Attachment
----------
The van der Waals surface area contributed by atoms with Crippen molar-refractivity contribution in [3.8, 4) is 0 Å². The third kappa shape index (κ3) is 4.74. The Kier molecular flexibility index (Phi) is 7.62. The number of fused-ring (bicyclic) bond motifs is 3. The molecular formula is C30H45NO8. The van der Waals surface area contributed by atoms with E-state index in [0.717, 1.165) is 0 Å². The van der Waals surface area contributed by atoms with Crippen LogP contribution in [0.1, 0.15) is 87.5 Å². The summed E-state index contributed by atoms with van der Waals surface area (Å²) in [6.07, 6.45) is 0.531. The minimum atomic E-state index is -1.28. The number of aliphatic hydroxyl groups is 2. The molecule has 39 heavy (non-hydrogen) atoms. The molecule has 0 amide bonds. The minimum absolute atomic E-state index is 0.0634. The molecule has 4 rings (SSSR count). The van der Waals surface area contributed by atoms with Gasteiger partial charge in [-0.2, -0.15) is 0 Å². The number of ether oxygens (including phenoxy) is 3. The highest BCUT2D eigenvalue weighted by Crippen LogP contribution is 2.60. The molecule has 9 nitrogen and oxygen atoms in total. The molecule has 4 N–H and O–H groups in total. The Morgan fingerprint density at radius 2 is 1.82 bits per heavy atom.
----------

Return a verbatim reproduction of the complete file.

The van der Waals surface area contributed by atoms with Crippen molar-refractivity contribution in [3.8, 4) is 0 Å². The third kappa shape index (κ3) is 4.74. The Kier molecular flexibility index (Phi) is 7.62. The number of fused-ring (bicyclic) bond motifs is 3. The molecular formula is C30H45NO8. The van der Waals surface area contributed by atoms with E-state index in [0.717, 1.165) is 0 Å². The van der Waals surface area contributed by atoms with Crippen LogP contribution in [0.1, 0.15) is 87.5 Å². The summed E-state index contributed by atoms with van der Waals surface area (Å²) in [6.07, 6.45) is 0.531. The minimum atomic E-state index is -1.28. The number of aliphatic hydroxyl groups is 2. The molecule has 39 heavy (non-hydrogen) atoms. The molecule has 0 amide bonds. The minimum absolute atomic E-state index is 0.0634. The molecule has 4 rings (SSSR count). The van der Waals surface area contributed by atoms with Gasteiger partial charge in [-0.2, -0.15) is 0 Å². The number of ether oxygens (including phenoxy) is 3. The highest BCUT2D eigenvalue weighted by Crippen LogP contribution is 2.60. The molecule has 9 nitrogen and oxygen atoms in total. The molecule has 4 N–H and O–H groups in total. The Morgan fingerprint density at radius 2 is 1.82 bits per heavy atom.